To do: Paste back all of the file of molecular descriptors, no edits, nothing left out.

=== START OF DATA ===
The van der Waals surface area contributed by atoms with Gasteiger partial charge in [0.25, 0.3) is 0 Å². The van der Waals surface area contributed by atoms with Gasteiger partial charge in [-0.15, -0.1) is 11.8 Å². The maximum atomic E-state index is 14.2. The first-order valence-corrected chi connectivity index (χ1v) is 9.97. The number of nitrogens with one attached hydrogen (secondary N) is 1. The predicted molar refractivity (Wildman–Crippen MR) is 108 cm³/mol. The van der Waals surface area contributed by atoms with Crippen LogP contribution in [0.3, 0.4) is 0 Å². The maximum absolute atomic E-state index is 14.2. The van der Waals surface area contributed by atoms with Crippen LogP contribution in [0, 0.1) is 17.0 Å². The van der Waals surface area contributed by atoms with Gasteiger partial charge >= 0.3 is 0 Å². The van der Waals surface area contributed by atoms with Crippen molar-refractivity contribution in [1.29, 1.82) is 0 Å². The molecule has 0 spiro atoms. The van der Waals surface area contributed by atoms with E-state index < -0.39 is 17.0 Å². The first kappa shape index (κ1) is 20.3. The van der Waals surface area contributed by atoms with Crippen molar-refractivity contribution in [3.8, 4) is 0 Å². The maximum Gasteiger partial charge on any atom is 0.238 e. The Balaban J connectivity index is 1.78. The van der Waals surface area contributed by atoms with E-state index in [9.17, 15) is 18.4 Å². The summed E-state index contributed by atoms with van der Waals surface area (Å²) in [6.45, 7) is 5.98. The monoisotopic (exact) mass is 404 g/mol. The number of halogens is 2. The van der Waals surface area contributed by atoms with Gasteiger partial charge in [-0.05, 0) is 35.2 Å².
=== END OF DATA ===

The van der Waals surface area contributed by atoms with Gasteiger partial charge in [0.25, 0.3) is 0 Å². The van der Waals surface area contributed by atoms with Gasteiger partial charge in [-0.15, -0.1) is 11.8 Å². The maximum atomic E-state index is 14.2. The first-order valence-corrected chi connectivity index (χ1v) is 9.97. The number of nitrogens with one attached hydrogen (secondary N) is 1. The predicted molar refractivity (Wildman–Crippen MR) is 108 cm³/mol. The van der Waals surface area contributed by atoms with Crippen LogP contribution in [0.3, 0.4) is 0 Å². The maximum absolute atomic E-state index is 14.2. The van der Waals surface area contributed by atoms with Crippen LogP contribution in [0, 0.1) is 17.0 Å². The van der Waals surface area contributed by atoms with Gasteiger partial charge >= 0.3 is 0 Å². The van der Waals surface area contributed by atoms with Crippen molar-refractivity contribution in [1.29, 1.82) is 0 Å². The molecule has 0 spiro atoms. The van der Waals surface area contributed by atoms with E-state index < -0.39 is 17.0 Å². The first kappa shape index (κ1) is 20.3. The van der Waals surface area contributed by atoms with Crippen molar-refractivity contribution in [3.8, 4) is 0 Å². The maximum Gasteiger partial charge on any atom is 0.238 e. The Balaban J connectivity index is 1.78. The van der Waals surface area contributed by atoms with E-state index in [9.17, 15) is 18.4 Å². The summed E-state index contributed by atoms with van der Waals surface area (Å²) in [6.45, 7) is 5.98. The monoisotopic (exact) mass is 404 g/mol. The number of halogens is 2. The van der Waals surface area contributed by atoms with Gasteiger partial charge in [-0.05, 0) is 35.2 Å².